Wednesday, June 04, 2008

Hugh Miles and Islam

I recently finished reading Hugh Miles's new book Playing Cards in Cairo, which I've been thinking about using in an interdisciplinary survey of the Middle East I'll be teaching at Colgate. The book brings out a lot of the texture of life in Cairo today, and sets up good discussions of gender issues while exploring the seams of "Islamic" and "Western" culture. The "plot" of what I'm fairly sure is a true story also has a Sex in the City style to it that would probably keep students reading and provide a nice break from denser texts.

The book's glaring flaw, however, is that even though he converts to Islam at the end to marry an Egyptian Muslim, Hugh Miles apparently knows next to nothing about Islam. Throughout the book, he tends to treat it as a static lifestyle and set of beliefs rather than a tradition lived and interpreted over centuries, though he does get at different manifestations such as the television preachers, local shaykhs, and ubiquitous Qur'an reading. However, even at the moment of his conversion he apparently thinks that its teachings amount to obscure points related to ritual cleanliness and that the Qur'an is mainly a series of specific rules interspersed with war-mongering. There's a funny episode where he's afraid having his conversion questioned because the call to prayer occurs when he's waiting at al-Azhar and he doesn't know anything about Muslim prayers.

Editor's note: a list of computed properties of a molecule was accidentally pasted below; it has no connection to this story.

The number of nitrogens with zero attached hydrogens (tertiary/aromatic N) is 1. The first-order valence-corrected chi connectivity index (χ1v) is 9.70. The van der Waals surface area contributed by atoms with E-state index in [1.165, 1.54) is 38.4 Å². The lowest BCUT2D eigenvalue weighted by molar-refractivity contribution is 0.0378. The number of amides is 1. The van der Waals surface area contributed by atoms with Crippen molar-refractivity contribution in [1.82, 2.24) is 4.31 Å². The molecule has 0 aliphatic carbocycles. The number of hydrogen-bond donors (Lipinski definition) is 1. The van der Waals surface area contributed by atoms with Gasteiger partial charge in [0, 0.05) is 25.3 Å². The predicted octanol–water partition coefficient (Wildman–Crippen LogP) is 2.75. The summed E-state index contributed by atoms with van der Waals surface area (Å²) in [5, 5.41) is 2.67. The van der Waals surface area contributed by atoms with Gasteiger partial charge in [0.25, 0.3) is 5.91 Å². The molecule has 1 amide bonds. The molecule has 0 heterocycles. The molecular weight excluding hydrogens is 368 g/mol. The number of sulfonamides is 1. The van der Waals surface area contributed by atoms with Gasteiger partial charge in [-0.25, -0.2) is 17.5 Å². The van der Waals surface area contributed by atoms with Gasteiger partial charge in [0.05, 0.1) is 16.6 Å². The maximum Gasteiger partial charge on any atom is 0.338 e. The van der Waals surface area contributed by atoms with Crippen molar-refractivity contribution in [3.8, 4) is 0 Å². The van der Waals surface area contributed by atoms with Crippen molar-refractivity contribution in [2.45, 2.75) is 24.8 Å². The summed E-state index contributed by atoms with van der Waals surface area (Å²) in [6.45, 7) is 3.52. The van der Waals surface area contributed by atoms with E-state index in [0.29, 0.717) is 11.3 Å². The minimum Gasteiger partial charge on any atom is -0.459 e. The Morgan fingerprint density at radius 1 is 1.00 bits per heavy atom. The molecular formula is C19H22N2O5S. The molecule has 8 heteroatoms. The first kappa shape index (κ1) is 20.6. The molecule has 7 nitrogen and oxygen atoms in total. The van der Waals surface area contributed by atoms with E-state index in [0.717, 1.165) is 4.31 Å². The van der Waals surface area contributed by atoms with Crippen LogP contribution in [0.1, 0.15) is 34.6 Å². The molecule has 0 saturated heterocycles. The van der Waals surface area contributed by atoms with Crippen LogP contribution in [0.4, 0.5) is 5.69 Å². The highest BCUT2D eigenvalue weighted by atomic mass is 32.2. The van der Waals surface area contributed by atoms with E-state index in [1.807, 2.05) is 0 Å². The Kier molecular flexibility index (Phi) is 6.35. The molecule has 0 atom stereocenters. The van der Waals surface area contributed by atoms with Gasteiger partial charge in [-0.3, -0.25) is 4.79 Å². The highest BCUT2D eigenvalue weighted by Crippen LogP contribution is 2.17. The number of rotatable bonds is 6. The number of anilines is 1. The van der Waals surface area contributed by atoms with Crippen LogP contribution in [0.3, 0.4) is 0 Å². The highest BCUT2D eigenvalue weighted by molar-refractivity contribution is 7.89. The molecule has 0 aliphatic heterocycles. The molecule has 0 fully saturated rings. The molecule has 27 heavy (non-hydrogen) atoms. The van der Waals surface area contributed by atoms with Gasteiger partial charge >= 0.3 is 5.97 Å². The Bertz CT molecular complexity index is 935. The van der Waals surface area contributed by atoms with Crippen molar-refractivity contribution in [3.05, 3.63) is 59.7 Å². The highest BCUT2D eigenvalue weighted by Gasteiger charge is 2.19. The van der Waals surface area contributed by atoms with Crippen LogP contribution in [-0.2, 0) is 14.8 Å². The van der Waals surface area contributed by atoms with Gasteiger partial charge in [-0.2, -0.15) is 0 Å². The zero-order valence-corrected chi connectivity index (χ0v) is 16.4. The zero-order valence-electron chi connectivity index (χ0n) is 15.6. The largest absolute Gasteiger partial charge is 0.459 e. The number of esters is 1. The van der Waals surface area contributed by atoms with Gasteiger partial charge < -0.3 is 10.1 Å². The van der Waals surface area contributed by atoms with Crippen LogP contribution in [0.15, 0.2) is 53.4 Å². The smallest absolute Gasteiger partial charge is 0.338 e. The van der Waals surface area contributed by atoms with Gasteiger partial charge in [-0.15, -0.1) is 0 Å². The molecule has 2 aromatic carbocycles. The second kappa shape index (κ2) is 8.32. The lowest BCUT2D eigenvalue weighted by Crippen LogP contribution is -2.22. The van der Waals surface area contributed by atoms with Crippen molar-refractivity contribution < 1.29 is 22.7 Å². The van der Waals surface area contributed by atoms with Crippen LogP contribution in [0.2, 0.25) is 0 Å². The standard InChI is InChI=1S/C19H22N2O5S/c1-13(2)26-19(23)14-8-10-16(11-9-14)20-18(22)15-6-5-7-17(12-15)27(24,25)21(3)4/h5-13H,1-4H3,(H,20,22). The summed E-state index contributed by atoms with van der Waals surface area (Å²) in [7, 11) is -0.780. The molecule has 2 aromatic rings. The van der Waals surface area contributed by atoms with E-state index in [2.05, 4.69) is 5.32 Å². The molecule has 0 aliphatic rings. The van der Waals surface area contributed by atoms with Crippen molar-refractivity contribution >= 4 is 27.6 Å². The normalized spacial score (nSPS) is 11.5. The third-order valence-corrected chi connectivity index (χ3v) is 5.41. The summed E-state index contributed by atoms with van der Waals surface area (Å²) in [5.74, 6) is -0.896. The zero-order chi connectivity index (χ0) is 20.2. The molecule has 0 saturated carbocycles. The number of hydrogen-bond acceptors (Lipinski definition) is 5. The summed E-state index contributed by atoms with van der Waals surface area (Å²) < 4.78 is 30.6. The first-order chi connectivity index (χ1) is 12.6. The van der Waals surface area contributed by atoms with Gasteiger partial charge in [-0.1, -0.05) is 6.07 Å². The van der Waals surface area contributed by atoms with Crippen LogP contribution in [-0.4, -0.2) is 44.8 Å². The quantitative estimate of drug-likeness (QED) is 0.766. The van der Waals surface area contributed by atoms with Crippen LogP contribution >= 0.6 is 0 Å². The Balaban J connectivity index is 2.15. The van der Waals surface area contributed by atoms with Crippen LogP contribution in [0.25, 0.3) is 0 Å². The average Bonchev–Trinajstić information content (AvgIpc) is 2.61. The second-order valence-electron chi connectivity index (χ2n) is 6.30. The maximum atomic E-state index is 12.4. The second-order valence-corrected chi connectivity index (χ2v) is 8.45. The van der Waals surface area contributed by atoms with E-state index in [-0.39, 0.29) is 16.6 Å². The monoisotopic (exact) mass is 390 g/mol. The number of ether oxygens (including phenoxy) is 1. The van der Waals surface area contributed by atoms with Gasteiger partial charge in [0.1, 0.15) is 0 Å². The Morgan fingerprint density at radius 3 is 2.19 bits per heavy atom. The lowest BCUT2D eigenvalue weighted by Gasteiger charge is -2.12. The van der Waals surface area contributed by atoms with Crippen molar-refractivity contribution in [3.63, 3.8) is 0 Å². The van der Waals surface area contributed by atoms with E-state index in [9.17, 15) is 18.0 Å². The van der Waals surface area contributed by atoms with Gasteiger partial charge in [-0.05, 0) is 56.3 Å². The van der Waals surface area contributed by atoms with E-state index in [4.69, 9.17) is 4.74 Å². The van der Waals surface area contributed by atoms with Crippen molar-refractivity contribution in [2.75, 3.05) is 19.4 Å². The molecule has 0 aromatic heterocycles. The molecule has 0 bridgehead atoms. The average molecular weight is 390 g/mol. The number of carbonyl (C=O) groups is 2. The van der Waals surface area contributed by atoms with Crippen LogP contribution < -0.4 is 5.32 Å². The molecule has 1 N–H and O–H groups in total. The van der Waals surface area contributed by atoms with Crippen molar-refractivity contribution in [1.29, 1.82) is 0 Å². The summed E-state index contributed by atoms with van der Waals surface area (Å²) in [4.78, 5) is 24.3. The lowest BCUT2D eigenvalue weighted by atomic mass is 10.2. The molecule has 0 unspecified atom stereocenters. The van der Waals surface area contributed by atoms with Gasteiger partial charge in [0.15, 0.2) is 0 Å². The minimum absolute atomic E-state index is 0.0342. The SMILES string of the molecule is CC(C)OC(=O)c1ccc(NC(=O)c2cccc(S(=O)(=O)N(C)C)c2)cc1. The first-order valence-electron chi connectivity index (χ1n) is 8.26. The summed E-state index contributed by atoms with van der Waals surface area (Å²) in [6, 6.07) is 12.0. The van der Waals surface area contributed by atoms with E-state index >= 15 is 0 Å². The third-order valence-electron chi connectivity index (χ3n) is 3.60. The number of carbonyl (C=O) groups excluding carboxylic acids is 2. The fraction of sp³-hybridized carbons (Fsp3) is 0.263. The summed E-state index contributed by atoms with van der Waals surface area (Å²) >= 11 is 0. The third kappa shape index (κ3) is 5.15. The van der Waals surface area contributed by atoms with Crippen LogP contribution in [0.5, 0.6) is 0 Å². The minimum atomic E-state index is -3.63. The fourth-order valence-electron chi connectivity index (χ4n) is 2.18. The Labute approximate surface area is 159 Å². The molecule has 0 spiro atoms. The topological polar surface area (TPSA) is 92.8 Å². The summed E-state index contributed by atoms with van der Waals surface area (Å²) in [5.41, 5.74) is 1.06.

This isn't a major reason not to use it, as we will have already covered religion by the time I would use this, and I suspect undergraduates at an institution like Colgate are capable of questioning even without prodding whether someone who doesn't know how to pray is the best authority for Islamic faith and practice. There's also probably a case to be made that the Egyptian state generally sucks, and it's not surprising that members of its official state-governed religious establishment also suck. In any case, however, I couldn't help but note the odd gap in perception from someone with a good reputation for understanding the region. (There's a funny paragraph when he comments that other Muslim institutions think al-Azhar allows people to convert too easily; if the rest of the book had anything like the style, I'd say he was trying to subtly illustrate a point about his own total ignorance.)

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